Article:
Photo Information

USS Kearsarge’s Meteorological Officer, Lt. Cristal Armijo, explains the differences in size of the spaces between amphibious landing platform dock HMS Albion and Kearsarge. Albion is participating in Composite Training Unit Exercise along with six other Royal Navy Ships, the Kearsarge Amphibious Readiness Group and 26th MEU.

Photo by Mass Communication Specialist 3rd Class Cristina Gabaldon

Royal Carrier Strike Task Group Join Kearsarge ARG for COMPTUEX

12 Jul 2010 | Mass Communication Specialist 3rd Class Cristina Gabaldon 26th Marine Expeditionary Unit

USS KEARSARGE AT SEA – The landing platform dock HMS Albion (L14) hosted 18 Sailors and Marines from the amphibious assault ship USS Kearsarge (LHD 3), Amphibious Squadron (PHIBRON) 4, and the 26th Marine Expeditionary Unit (MEU) for a tour of their ship July 11.

Albion is one of seven Royal Navy vessels out to sea with the Kearsarge Amphibious Readiness Group (ARG) during their pre-deployment Composite Unit Training Exercise (COMPTUEX).

“Deploying from the UK back in April, the Carrier Strike Task Group is currently on a mission that we call ‘Auriga’,” said Cmdr. Jeff Wintle, the media officer on board Albion. “Our deployment focuses on a series of exercises hosted by the U.S. and Canadian militaries with the principal aim of enhancing the Task Group’s Operational Capability with our coalition partners.”

On June 10, nine servicemembers from Albion came aboard Kearsarge in an MV-22 Osprey to visit different departments on the ship and to see how we operate. The following day Albion returned the favor for 18 people from Kearsarge, PHIBRON 4, and the MEU.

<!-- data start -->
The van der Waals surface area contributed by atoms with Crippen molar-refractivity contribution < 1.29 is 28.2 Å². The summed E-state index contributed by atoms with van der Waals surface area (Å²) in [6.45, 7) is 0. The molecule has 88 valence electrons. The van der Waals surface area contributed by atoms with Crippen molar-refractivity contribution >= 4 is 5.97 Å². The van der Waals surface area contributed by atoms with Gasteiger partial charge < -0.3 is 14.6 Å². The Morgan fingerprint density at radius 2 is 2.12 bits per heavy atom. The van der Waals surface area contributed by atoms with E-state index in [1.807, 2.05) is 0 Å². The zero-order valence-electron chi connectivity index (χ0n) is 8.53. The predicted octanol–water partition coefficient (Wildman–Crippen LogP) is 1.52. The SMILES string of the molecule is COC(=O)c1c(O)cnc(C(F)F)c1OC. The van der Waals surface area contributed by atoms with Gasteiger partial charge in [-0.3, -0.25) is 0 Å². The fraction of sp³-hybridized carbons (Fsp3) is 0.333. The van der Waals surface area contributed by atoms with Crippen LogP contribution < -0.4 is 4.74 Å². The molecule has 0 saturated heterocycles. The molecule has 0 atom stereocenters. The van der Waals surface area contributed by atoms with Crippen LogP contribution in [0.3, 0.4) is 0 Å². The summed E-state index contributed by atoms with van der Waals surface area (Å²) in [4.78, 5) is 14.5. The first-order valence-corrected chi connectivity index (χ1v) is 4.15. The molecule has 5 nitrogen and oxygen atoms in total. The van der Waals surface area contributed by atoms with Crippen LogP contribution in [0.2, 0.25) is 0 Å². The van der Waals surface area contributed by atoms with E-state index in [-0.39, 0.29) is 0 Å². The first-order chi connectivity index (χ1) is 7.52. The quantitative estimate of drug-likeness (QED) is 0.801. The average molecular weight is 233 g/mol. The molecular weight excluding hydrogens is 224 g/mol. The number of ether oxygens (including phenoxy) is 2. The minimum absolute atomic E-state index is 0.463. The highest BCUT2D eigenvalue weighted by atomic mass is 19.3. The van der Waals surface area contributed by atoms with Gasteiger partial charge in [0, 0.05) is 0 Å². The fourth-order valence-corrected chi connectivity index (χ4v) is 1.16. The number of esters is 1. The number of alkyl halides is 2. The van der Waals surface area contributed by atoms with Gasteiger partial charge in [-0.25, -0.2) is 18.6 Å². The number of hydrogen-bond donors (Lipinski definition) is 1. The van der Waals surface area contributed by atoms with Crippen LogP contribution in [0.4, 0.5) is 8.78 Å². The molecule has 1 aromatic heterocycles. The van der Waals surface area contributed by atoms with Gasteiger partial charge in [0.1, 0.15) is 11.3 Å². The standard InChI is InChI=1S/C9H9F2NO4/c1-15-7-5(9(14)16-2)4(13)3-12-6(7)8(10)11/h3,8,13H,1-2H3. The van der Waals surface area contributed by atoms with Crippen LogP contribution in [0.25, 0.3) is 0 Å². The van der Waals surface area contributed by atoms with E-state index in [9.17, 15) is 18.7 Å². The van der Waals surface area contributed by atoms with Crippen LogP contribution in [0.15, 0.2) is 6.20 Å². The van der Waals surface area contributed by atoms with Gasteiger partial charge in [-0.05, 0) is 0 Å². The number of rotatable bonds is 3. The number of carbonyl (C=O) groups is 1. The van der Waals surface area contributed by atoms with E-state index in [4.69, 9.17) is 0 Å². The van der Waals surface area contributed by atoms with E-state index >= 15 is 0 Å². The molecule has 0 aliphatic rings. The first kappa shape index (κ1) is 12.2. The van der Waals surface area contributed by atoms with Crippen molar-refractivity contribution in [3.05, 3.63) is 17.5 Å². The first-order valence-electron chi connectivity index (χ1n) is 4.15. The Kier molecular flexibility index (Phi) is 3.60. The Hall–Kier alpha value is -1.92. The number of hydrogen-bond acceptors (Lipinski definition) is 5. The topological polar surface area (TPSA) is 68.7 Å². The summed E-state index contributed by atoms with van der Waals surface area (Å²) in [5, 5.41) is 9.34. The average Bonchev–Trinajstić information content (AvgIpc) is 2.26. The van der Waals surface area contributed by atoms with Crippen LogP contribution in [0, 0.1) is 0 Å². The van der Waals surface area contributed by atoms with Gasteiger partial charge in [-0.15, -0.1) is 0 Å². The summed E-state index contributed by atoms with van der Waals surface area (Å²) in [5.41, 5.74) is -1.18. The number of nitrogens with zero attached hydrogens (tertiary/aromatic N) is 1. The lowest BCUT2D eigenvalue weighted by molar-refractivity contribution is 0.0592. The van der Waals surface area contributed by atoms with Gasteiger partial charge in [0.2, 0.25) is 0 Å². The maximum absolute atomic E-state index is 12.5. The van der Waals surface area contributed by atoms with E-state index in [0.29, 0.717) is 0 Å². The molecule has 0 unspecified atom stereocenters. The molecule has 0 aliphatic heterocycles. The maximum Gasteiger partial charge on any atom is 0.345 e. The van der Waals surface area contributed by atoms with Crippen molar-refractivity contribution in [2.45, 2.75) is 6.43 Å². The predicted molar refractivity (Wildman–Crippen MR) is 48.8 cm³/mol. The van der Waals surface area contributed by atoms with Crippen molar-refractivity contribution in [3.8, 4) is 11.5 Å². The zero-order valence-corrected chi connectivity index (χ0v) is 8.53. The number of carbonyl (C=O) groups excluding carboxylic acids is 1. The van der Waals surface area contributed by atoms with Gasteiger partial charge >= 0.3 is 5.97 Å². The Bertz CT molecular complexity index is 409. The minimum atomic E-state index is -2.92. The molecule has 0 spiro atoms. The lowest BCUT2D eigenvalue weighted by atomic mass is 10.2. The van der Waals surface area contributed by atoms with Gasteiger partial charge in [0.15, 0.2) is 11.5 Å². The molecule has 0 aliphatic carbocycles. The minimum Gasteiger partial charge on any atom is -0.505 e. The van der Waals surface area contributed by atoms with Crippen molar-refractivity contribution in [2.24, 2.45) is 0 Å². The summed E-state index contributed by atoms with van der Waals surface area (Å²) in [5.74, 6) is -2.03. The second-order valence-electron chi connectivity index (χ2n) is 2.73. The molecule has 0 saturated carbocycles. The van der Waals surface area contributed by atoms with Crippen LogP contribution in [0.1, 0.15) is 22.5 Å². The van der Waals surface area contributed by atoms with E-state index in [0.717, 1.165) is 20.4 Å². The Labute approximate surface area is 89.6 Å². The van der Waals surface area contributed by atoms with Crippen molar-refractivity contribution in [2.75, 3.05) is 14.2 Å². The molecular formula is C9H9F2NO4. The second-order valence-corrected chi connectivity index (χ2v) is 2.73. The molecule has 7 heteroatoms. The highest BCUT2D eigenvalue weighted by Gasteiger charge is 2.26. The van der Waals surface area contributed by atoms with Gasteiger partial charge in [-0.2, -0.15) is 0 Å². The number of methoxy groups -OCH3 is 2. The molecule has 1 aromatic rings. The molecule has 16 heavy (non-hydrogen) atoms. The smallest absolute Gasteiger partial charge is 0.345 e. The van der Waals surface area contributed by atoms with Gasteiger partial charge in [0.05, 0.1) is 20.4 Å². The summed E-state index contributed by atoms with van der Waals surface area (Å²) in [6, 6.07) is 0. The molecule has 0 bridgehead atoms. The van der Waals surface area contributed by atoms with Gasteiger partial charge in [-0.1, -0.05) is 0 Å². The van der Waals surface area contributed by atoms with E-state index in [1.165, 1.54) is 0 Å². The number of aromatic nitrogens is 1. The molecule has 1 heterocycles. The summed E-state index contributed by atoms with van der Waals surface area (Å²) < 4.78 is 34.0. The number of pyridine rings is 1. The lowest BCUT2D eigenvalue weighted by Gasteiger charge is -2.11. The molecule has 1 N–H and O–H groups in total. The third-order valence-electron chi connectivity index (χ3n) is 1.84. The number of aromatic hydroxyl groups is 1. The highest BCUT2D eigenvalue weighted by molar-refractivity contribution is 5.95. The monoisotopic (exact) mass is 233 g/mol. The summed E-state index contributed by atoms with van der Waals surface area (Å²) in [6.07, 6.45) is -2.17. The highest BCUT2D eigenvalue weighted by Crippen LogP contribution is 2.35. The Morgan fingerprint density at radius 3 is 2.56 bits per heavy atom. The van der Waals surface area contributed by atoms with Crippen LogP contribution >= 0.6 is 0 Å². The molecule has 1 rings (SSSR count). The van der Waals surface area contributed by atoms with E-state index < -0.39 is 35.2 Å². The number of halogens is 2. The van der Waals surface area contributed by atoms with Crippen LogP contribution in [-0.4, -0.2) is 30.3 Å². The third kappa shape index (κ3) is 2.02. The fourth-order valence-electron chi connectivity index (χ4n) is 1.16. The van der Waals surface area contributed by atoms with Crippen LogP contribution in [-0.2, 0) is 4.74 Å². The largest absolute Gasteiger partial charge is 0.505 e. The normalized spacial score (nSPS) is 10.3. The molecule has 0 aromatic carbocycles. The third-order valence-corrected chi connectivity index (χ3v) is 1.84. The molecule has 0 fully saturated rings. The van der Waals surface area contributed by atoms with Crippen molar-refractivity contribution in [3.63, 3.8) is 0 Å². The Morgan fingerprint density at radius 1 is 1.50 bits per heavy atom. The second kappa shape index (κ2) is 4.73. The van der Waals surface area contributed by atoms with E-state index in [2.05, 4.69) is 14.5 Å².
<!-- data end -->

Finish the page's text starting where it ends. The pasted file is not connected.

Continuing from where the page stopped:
“We had a wide variety of people from different departments of the ship being shown around,” said Kearsarge’s Metrological Officer Lt. Cristal Armijo. “The officers who showed us around took individuals from certain departments and showed us their equivalent departments on their ship.”

Armijo got a tour of Albion’s Hydrographic Meteorological space, and said she noticed a lot of differences between ships while walking through the ship and into the spaces.

“Although their ship is much smaller than ours their p-ways were much wider,” said Armijo of the landing platform dock. “The space where their meteorologist officer works was smaller than ours, however, we still use all of the same tools and they still have the same weather concerns as we do. It’s all the same mission.”

The 26th MEU sent over two Marine officers to Albion for a few days during exercises to act as liaisons between the ships. Marine 1st Lt. Nathan Miller, 26th MEU’s Air Traffic Control Mobile Team’s Officer in Charge, spent four days on Albion to help manage airspace.

“This has been an awesome learning experience,” said Miller. “They are doing a lot of the same exercises we’re doing on Kearsarge, they are about to start Supporting Arms Coordination Center Exercise (SACCEX), which the 26th MEU just completed. This whole experience is beneficial for everyone because we get to work with allies who are doing the same things in their own ways, and learn from each other.”

The Royal Navy Commander, United Kingdom Carrier Strike Group, Commodore Simon Ancona, said that the East Coast is tailor-made to support their group’s training missions.

“The exercise areas, assets and ranges form a sort of U.S. carrier ‘gymnasium’ for combat certification of strike and amphibious capabilities,” said Ancona. “This is all about interoperability, flexibility and sustainability, or to put it simply, work with allies to do whatever is needed for as long as it takes.”

After the completion of COMPTUEX, the Royal Navy ships will continue with Auriga, moving forward to different training environments along the coast of North and South America.

Kearsarge ARG will continue COMPTUEX for the next few weeks in preparation for their regularly scheduled deployment this fall.
26th Marine Expeditionary Unit (Special Operations Capable)